Whittlesford Society, to commemorate World War 1, are trying to discover more about the 100 men who went to war from the village.
The following were listed in 1919 as being the one hundred men, but only their initials were given on a menu at a dinner given for them at the beginning of 1920. We have added first names to all the men we have so far identified. Sadly, those in italics did not return and are honoured on our War Memorial*
Do you recognise any of these names or can you fill in the initials? Better still, if you believe they were related to you or you know members of their families PLEASE TELL US – especially if you happen to have a family tree or could jot down any dates or details of their families. You might even know the Regiment they served in.
Email firstname.lastname@example.org or telephone 01223 833063.
Pte Percy Walter Allen (killed)
Pte A Andrews M.M.
Tpr B Andrews
Pte Reginald Rupert Andrews (died)
Pte Stanley Charles Andrews (killed)
Pte Thomas Andrews (killed)
Pte A Arnold
Pte R Chapman
Pte Bertie Cracknell?
Pte W A Nunn
Pte Percy Edward Overhill (killed)
Pte H Parnell
Pte Sidney Rolph
Pte Reginald James Runham (killed)
Pte W Runham
Pte Jethro Harold Saunders
Pte F Smith
Pte Oliver Smoothey
Brief details about those on the War Memorial were published in Spring 2005 in Whither Whittlesford No. 100 – copies available via above contact details or read them on the website: www.whittlesfordscoiety.info (under Publications).
Just after the Whit Soc AGM, Karen Wright suggested that we might undertake a project such as the one in the Northants village where her grandfathers had lived and gone to fight and where one is commemorated on the War Memorial.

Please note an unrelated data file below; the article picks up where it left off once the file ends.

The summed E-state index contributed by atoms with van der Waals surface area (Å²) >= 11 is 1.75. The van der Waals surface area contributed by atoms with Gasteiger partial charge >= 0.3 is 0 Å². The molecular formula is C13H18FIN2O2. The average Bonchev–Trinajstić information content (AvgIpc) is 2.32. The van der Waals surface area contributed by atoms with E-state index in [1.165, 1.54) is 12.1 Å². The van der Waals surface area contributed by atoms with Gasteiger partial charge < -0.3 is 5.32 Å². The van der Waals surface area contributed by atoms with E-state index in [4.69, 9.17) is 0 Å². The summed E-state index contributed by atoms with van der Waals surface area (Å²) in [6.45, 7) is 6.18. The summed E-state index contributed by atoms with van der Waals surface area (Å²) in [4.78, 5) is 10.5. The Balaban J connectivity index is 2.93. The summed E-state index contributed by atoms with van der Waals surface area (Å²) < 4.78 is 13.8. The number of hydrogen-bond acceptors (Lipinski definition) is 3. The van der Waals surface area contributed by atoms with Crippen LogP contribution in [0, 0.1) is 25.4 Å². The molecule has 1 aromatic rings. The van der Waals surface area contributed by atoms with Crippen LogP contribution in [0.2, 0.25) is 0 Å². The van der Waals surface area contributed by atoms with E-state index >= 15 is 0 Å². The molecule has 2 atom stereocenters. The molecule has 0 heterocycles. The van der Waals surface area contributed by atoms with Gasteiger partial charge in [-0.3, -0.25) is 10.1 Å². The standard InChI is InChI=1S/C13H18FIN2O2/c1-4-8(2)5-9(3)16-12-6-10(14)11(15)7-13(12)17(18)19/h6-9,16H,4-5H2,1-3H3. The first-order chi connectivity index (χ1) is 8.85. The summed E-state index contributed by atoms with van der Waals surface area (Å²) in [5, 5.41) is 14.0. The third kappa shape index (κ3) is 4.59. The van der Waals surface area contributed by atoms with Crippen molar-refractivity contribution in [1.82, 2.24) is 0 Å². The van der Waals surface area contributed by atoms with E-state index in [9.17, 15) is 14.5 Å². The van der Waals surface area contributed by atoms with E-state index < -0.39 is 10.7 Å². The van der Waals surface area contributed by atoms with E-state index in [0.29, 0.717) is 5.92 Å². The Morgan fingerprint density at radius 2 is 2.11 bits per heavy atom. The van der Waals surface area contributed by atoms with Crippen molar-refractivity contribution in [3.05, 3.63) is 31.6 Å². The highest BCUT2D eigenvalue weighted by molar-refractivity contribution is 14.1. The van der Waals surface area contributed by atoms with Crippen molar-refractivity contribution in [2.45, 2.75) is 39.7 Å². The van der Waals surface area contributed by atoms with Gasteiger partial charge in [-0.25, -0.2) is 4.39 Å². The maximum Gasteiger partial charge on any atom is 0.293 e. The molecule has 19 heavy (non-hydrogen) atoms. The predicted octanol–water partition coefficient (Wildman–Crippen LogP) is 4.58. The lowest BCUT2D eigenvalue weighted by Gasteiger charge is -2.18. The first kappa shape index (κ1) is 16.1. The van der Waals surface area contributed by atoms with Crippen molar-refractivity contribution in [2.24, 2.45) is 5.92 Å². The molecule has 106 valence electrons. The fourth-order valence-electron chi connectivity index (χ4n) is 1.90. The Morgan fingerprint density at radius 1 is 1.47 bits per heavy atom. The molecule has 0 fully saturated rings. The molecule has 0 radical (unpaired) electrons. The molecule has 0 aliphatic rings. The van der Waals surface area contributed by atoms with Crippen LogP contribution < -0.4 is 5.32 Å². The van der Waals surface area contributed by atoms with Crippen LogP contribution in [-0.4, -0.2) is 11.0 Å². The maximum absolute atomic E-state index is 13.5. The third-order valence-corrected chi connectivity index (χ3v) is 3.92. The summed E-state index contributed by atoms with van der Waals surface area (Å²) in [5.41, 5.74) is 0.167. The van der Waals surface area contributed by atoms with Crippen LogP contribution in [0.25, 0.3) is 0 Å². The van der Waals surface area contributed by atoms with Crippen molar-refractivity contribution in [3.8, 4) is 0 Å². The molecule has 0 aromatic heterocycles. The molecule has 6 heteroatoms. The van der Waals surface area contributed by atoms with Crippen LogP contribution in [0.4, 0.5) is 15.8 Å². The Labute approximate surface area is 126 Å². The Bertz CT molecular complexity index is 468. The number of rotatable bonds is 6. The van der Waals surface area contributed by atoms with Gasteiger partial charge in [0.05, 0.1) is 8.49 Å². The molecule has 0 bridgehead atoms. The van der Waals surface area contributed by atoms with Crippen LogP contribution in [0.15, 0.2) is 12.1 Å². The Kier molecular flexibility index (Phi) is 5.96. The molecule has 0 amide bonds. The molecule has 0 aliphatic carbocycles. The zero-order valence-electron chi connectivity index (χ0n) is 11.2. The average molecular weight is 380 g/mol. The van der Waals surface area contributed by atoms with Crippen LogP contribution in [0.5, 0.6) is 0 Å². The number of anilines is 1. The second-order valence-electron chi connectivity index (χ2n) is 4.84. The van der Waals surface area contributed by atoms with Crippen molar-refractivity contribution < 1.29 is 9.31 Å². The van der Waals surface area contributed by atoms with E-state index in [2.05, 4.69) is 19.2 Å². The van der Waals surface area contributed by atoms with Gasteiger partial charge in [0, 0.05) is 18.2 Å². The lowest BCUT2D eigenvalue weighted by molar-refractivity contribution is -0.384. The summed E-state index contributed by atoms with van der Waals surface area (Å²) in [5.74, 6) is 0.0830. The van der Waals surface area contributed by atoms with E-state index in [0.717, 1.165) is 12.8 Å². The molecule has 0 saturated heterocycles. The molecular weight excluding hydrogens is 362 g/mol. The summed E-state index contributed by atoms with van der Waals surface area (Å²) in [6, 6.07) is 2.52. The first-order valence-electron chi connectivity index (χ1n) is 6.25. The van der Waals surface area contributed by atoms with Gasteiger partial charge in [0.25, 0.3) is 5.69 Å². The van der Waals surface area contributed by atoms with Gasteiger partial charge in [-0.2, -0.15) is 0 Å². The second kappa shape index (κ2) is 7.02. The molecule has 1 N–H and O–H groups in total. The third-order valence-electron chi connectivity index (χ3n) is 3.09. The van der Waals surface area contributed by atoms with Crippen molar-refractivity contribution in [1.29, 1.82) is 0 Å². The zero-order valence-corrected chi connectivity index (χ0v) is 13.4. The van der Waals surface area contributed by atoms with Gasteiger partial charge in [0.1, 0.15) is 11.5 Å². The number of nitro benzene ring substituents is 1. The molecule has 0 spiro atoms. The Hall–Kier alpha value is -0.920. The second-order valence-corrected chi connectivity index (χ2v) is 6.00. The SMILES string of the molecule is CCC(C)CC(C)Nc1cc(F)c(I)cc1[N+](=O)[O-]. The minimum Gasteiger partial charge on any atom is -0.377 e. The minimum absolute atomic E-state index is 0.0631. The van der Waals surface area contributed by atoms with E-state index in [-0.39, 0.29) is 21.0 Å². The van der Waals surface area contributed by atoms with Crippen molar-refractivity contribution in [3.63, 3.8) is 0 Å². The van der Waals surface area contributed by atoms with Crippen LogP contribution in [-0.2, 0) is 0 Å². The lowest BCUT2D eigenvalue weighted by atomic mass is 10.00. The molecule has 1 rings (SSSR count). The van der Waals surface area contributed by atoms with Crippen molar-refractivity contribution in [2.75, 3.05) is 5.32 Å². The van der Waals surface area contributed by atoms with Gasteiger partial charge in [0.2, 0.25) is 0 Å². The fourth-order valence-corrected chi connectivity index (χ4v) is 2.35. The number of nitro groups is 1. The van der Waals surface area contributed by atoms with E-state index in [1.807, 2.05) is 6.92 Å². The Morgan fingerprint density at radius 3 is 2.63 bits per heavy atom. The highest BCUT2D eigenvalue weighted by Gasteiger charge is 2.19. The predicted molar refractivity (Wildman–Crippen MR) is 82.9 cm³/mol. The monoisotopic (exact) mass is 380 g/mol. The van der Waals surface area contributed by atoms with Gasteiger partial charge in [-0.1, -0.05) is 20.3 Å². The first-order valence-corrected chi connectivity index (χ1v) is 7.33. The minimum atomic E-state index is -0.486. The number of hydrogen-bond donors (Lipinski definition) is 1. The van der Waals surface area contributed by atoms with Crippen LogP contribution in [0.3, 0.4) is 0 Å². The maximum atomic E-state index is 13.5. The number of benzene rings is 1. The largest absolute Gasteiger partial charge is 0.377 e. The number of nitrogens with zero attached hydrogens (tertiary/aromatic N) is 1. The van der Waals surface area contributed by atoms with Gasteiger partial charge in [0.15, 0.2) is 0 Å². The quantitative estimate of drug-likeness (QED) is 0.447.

Within the many Whittlesford Society publications over the years, there has been all sorts of material referring to various aspects of this period in the village. It was when assembling this for a follow up discussion that the staggering fact struck home - ONE HUNDRED Whittlesford men actually left the village to fight in 1914 - 1918.
We have the names and previously researched brief details about the fifteen men listed on the War Memorial who lost their lives. But what about the other EIGHTY FIVE who returned ? Who were they and what happened to them before and after ? What of the tremendous impact it must have had on the compact and close knit little village community that it was then !
So the idea crystallised for a project based around them :
THE WHITTLESFORD ONE HUNDRED AND THE IMPACT ON THIS VILLAGE OF WORLD WAR ONE.
It was opportune and appropriate that it was at the parish meeting and in the very hall, established in memory of those who served in 1914-18 - that we mooted this project and asked for the interest and involvement of the whole village in it.
We are appealing for photographs, letters, documents, medals or any kind of memorabilia of the period, especially from those whose families lived in the village then, many of whom still bear their families names. Can they also give any clues about where local residents at the time and their kin may have moved on to, any other contacts, who may have similar material - and family memories and legends about those who went to war and about what it was like for those who had to carry on at home.